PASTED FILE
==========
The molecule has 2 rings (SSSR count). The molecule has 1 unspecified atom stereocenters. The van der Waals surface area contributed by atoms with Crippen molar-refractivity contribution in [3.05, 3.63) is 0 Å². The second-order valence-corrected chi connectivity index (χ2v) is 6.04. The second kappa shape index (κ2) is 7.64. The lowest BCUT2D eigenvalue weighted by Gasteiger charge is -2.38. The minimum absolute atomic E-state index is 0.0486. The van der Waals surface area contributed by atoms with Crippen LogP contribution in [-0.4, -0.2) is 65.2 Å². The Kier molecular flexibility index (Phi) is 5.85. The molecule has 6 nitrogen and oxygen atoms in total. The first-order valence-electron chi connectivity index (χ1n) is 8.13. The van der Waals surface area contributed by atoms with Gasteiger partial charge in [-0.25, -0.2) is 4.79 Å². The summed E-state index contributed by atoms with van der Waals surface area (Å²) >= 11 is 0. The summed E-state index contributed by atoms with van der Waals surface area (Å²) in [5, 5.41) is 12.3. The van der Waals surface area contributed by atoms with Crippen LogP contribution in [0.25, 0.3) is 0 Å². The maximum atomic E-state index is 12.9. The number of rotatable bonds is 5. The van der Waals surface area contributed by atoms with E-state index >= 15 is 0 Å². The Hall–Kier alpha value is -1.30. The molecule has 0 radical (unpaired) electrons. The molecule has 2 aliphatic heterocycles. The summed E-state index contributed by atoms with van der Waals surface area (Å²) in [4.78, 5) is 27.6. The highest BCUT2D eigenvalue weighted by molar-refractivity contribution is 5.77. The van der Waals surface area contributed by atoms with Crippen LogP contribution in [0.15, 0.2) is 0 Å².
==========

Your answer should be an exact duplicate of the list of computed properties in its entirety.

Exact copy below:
The molecule has 2 rings (SSSR count). The molecule has 1 unspecified atom stereocenters. The van der Waals surface area contributed by atoms with Crippen molar-refractivity contribution in [3.05, 3.63) is 0 Å². The second-order valence-corrected chi connectivity index (χ2v) is 6.04. The second kappa shape index (κ2) is 7.64. The lowest BCUT2D eigenvalue weighted by Gasteiger charge is -2.38. The minimum absolute atomic E-state index is 0.0486. The van der Waals surface area contributed by atoms with Crippen LogP contribution in [-0.4, -0.2) is 65.2 Å². The Kier molecular flexibility index (Phi) is 5.85. The molecule has 6 nitrogen and oxygen atoms in total. The first-order valence-electron chi connectivity index (χ1n) is 8.13. The van der Waals surface area contributed by atoms with Gasteiger partial charge in [-0.25, -0.2) is 4.79 Å². The summed E-state index contributed by atoms with van der Waals surface area (Å²) >= 11 is 0. The summed E-state index contributed by atoms with van der Waals surface area (Å²) in [5, 5.41) is 12.3. The van der Waals surface area contributed by atoms with Crippen LogP contribution in [0.25, 0.3) is 0 Å². The maximum atomic E-state index is 12.9. The number of rotatable bonds is 5. The van der Waals surface area contributed by atoms with E-state index >= 15 is 0 Å². The Hall–Kier alpha value is -1.30. The molecule has 0 radical (unpaired) electrons. The molecule has 2 aliphatic heterocycles. The summed E-state index contributed by atoms with van der Waals surface area (Å²) in [4.78, 5) is 27.6. The highest BCUT2D eigenvalue weighted by molar-refractivity contribution is 5.77. The van der Waals surface area contributed by atoms with Crippen LogP contribution in [0.15, 0.2) is 0 Å².